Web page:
As she made her way to the elaborately carved coffer, she recalled the evening that her husband had presented it to her, how his eyes had sparkled as he spread bolt after bolt of dazzling fabric across the bed before her. She, a princess of Abyssinia, had been rendered speechless by the display. Her husband had been well-compensated by his king for his service in the Christian crusade; he had enjoyed disregarding his usual reserve to stun his new bride with the careless display of wealth. As an afterthought, she had packed her dagger among the folds of textiles when they prepared to leave. The abundant fabrics her husband had chosen would now save her life, if not his.
She paused for a moment, struck by a realization. The man at the inn that morning with the greasy smile, that had encouraged her husband to leave their attendants behind for a day and take this less-traveled lane, had been a party to the attackers’ plan. Take your bride near the lake to see the geese, he had urged him; newlyweds should have a little solitude.
He would die too.
She noiselessly slipped her right hand into the trunk and wrapped her fingers around the hilt of her blade. She breathed a sigh. Ibdela turned her head to study the arrangement of the sleeping forms around the fire. Once she began there would be no time to think or decide. Every movement had to be planned in advance and executed perfectly. None of the men had stayed awake as a night watch; none wore their tunics of mail armor.
Her swollen lips formed a faint, dark smile. She rose slowly on wobbling legs. The first would be the easiest. After that, she would have to move quickly to finish the job. She took one last, deep breath, commanded the muscles of her legs to find their strength, and took a step forward.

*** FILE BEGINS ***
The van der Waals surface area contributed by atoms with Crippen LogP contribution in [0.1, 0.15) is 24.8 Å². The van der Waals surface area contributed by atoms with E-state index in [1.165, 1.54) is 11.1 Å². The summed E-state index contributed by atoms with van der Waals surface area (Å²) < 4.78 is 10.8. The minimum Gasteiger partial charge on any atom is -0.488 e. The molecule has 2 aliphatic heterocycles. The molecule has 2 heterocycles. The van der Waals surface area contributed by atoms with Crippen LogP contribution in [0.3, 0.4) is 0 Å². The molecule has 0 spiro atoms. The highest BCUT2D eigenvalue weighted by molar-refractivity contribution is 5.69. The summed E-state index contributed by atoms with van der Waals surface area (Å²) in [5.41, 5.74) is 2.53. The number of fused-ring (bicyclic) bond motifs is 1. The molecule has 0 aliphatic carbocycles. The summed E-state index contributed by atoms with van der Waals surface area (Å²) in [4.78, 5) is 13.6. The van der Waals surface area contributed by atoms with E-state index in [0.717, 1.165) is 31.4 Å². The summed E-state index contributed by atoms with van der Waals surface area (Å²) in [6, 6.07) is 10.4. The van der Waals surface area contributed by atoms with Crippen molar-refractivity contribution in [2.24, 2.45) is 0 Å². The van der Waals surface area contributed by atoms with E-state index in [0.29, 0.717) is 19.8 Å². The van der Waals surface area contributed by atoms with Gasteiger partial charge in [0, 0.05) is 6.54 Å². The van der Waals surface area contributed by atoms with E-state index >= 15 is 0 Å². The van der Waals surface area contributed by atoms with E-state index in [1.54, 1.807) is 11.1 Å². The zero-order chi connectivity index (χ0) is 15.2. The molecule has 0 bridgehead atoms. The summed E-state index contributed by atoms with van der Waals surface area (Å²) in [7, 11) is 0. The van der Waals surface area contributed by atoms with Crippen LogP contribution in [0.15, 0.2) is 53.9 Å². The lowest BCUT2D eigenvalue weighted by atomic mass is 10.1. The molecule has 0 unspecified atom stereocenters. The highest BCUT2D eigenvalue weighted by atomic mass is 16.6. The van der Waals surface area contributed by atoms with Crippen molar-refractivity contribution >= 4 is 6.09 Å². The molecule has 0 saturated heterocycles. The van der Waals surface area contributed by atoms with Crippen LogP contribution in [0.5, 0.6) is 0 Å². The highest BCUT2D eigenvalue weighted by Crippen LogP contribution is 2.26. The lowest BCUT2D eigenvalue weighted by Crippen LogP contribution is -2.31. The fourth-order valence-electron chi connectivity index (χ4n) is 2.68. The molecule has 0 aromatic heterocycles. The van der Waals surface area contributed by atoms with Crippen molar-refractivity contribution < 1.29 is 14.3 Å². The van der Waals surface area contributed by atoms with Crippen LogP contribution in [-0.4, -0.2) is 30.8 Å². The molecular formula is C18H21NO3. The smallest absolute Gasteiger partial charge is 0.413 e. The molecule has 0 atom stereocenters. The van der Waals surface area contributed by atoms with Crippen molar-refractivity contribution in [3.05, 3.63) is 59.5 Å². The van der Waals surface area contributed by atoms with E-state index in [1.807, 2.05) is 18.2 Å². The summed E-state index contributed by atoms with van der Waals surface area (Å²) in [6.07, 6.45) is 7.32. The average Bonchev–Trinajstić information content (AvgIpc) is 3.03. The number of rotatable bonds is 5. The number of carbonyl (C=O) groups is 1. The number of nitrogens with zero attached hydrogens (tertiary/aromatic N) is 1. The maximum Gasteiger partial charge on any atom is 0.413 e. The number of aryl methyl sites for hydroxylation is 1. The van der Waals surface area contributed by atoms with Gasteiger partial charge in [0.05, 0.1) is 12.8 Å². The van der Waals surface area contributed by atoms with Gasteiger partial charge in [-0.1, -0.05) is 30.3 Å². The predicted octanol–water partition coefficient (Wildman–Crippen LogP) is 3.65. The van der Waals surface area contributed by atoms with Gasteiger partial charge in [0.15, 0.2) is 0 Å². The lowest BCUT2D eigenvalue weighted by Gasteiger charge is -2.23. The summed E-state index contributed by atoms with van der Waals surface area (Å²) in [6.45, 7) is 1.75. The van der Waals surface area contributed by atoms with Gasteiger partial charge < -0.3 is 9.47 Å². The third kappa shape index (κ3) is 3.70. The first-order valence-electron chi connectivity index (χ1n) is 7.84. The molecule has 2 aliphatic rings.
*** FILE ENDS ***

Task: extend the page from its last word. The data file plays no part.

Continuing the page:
She first approached the man who had slit her husband’s belly like a pig’s. This one lay on his back with his chin pointing to the stars, and he snored loudly. She crouched low, leveled her blade, and drew its razor edge firmly across his throat. The deep cut halfway severed his head from his body. She allowed herself a moment to watch calmly as he immediately awoke, unable to scream, and his hands flew to his neck. It was over in seconds.
The man’s movements caused the others to stir, and she turned and thrust the point of her blade into the chest of the man behind her as he began to sit up. She fell against the hilt of her dagger with her full weight and felt the tip punch through the man’s chest and against his spine. She twisted the knife forcefully to the side, pulled the blade out, and stood up.
She could hear the other three rising to their feet behind her. They shouted commands to each other in the graceless tongue that she recognized as English.
They had the reflexes of soldiers, and they had picked up their swords as they rose. Idiots, she thought again. These pale men of the North carried such huge weapons, meant to intimidate, but only useful on a battlefield. She was built small and light. What good were their big swords when she was pressed against them, her dagger between their ribs?